Republican state Sen. Fran Millar took to Facebook on Wednesday to lash out at the Atlantic Coast Conference for moving a trio of championships to Georgia from North Carolina after that state adopted a controversial “bathroom law” that restricts where transgender people can use public restrooms.
“I hope few people will attend these events,” he wrote. “We are taking advantage of a state that stood by its principles and I find it shameful. The hypocrisy of the ACC with its sponsors being located in countries that outwardly allow discrimination makes its action against North Carolina a joke.”
We asked the Dunwoody Republican if he intended to organize a boycott against the ACC events, and he said that’s not where he was going with his blast.
“I just don’t like taking advantage of someone that did the right thing in the eyes of most people,” he said. “People can do what they want, but I won’t be there.”
Those dominoes keep falling. As we told you in this space late Wednesday, the Sam Olens’ pending ascension to the presidency of Kennesaw State University will set off a battle for the attorney general’s job. And challengers are already lining up to compete against Chris Carr, who seems to be Gov. Nathan Deal’s likely pick to finish out Olens’ term.
Democratic state Rep. Stacey Evans of Smyrna said she was eyeing the race, and Republican state Sen. Josh McKoon does not seem cowed at the prospect of running against an incumbent. But here’s a bit of a surprise: Outgoing state Rep. B.J. Pak, a former federal prosecutor and Gwinnett County Republican, could still be in the hunt as well.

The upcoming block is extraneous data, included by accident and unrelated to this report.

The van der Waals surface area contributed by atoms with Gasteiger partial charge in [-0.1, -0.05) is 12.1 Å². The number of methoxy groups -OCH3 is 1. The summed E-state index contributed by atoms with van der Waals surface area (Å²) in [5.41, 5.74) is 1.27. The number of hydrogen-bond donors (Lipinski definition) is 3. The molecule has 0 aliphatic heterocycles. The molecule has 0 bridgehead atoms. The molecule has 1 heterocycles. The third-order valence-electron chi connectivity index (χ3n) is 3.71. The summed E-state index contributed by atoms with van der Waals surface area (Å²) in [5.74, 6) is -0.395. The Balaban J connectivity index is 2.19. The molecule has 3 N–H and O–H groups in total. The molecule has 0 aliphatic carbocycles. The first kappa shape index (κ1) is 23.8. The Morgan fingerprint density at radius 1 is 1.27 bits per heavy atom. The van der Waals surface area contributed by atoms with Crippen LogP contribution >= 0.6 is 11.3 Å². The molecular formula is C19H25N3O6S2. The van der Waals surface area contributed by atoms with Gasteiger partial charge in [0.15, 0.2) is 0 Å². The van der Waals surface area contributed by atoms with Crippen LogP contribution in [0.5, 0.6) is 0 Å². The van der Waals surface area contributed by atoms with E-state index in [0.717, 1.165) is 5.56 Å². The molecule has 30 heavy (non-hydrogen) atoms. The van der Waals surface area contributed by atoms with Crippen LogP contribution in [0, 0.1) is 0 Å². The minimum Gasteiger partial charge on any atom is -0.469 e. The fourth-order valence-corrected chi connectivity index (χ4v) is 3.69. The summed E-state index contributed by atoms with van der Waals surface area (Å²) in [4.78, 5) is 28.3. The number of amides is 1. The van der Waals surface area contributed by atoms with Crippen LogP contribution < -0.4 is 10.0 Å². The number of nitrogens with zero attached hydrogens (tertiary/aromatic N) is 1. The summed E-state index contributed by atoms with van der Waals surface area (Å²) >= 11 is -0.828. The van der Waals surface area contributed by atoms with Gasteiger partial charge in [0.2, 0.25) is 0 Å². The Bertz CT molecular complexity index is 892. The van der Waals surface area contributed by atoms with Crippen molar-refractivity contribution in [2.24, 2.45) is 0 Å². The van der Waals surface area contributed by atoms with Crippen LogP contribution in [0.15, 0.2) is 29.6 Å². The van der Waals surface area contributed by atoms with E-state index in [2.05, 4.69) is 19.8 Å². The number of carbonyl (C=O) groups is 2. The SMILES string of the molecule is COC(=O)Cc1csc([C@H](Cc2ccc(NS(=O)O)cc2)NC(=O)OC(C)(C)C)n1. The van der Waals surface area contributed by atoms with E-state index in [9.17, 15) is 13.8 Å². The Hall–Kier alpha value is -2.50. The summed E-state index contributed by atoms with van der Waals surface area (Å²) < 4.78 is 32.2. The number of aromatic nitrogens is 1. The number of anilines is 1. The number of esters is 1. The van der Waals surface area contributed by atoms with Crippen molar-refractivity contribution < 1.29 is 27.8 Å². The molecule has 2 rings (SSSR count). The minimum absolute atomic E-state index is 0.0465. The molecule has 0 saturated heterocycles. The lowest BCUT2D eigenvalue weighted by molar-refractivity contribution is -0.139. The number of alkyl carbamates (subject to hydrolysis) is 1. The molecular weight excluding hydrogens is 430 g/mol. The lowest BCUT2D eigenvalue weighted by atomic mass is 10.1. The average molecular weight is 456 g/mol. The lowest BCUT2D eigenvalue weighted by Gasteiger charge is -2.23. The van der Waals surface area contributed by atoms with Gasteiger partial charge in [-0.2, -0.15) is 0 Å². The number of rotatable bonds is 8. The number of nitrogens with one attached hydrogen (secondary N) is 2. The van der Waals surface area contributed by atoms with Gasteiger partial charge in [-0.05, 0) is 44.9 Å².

Pak, who would be Georgia’s first Asian statewide elected official, once worked at the Alston & Bird law firm with Carr and the two remain friends. He calls Carr a “good man and a dedicated public servant.” But he said he has not ruled out a run for the post.
“As our governor has always done throughout his tenure, I know that his decision will be well reasoned and in the best interest of the state,” Pak said.
When it comes to Gov. Nathan Deal’s proposed constitutional amendment to permit the state to take control of individual failing schools, state School Superintendent Richard Woods has become Switzerland. From today’s Marietta Daily Journal:
Woods, who toured Hillgrove High School in Powder Springs on Wednesday, declined to comment on whether he supported the Opportunity School District proposal. He said the proposal does not change the state education department’s goal of ensuring all students and schools are successful.
“It doesn’t change the mentality,” Woods said. “It is my job to make sure that every child has a great education.”
Woods said he can only control the state education department and not Georgia voters.
Woods’ neutrality is just another sign of the surprising wariness that Deal’s initiative has drawn from the conservative side of the ledger.
Also in today’s Marietta Daily Journal, a state lawmaker says he’ll introduce a bill to prohibit the clandestine use of GPS devices to track straying spouses and secretive teens:
Rep. Bert Reeves, R-Marietta, discussed his plans for the bill on Friday, one day after Cobb Superior Court Judge Robert Leonard gave the go-ahead for a jury trial for a woman who sued a local private investigator for attaching a GPS to her car without her permission.